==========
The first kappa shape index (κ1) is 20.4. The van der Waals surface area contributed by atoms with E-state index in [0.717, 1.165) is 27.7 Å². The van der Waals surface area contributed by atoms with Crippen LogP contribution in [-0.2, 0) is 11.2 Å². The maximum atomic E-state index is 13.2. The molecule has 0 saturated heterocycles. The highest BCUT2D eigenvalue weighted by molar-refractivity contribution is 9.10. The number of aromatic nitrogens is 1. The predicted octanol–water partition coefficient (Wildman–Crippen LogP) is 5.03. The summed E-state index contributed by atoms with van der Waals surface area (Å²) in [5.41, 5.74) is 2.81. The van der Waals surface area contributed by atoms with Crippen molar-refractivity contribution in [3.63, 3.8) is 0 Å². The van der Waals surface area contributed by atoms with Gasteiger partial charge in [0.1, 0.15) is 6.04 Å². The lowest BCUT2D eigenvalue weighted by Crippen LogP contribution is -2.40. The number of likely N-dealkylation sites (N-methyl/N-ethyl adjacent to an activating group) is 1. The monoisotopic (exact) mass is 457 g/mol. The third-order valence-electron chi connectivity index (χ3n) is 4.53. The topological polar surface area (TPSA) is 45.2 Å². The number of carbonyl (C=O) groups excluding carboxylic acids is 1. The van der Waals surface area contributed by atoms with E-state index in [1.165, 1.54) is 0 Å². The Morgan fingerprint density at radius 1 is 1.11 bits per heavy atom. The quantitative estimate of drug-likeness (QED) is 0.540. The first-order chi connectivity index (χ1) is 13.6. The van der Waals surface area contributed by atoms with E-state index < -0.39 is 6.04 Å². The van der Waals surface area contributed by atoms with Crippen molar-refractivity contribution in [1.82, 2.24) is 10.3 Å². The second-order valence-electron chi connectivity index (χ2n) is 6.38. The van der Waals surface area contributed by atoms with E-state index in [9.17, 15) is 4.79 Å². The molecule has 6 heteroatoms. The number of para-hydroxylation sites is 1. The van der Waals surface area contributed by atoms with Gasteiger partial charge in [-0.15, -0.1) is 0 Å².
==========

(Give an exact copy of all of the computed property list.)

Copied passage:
The first kappa shape index (κ1) is 20.4. The van der Waals surface area contributed by atoms with E-state index in [0.717, 1.165) is 27.7 Å². The van der Waals surface area contributed by atoms with Crippen LogP contribution in [-0.2, 0) is 11.2 Å². The maximum atomic E-state index is 13.2. The molecule has 0 saturated heterocycles. The highest BCUT2D eigenvalue weighted by molar-refractivity contribution is 9.10. The number of aromatic nitrogens is 1. The predicted octanol–water partition coefficient (Wildman–Crippen LogP) is 5.03. The summed E-state index contributed by atoms with van der Waals surface area (Å²) in [5.41, 5.74) is 2.81. The van der Waals surface area contributed by atoms with Crippen molar-refractivity contribution in [3.63, 3.8) is 0 Å². The van der Waals surface area contributed by atoms with Gasteiger partial charge in [0.1, 0.15) is 6.04 Å². The lowest BCUT2D eigenvalue weighted by Crippen LogP contribution is -2.40. The number of likely N-dealkylation sites (N-methyl/N-ethyl adjacent to an activating group) is 1. The monoisotopic (exact) mass is 457 g/mol. The third-order valence-electron chi connectivity index (χ3n) is 4.53. The topological polar surface area (TPSA) is 45.2 Å². The number of carbonyl (C=O) groups excluding carboxylic acids is 1. The van der Waals surface area contributed by atoms with E-state index in [1.165, 1.54) is 0 Å². The Morgan fingerprint density at radius 1 is 1.11 bits per heavy atom. The quantitative estimate of drug-likeness (QED) is 0.540. The first-order chi connectivity index (χ1) is 13.6. The van der Waals surface area contributed by atoms with E-state index < -0.39 is 6.04 Å². The van der Waals surface area contributed by atoms with Crippen molar-refractivity contribution in [1.82, 2.24) is 10.3 Å². The second-order valence-electron chi connectivity index (χ2n) is 6.38. The van der Waals surface area contributed by atoms with E-state index in [9.17, 15) is 4.79 Å². The molecule has 6 heteroatoms. The number of para-hydroxylation sites is 1. The van der Waals surface area contributed by atoms with Gasteiger partial charge in [-0.15, -0.1) is 0 Å².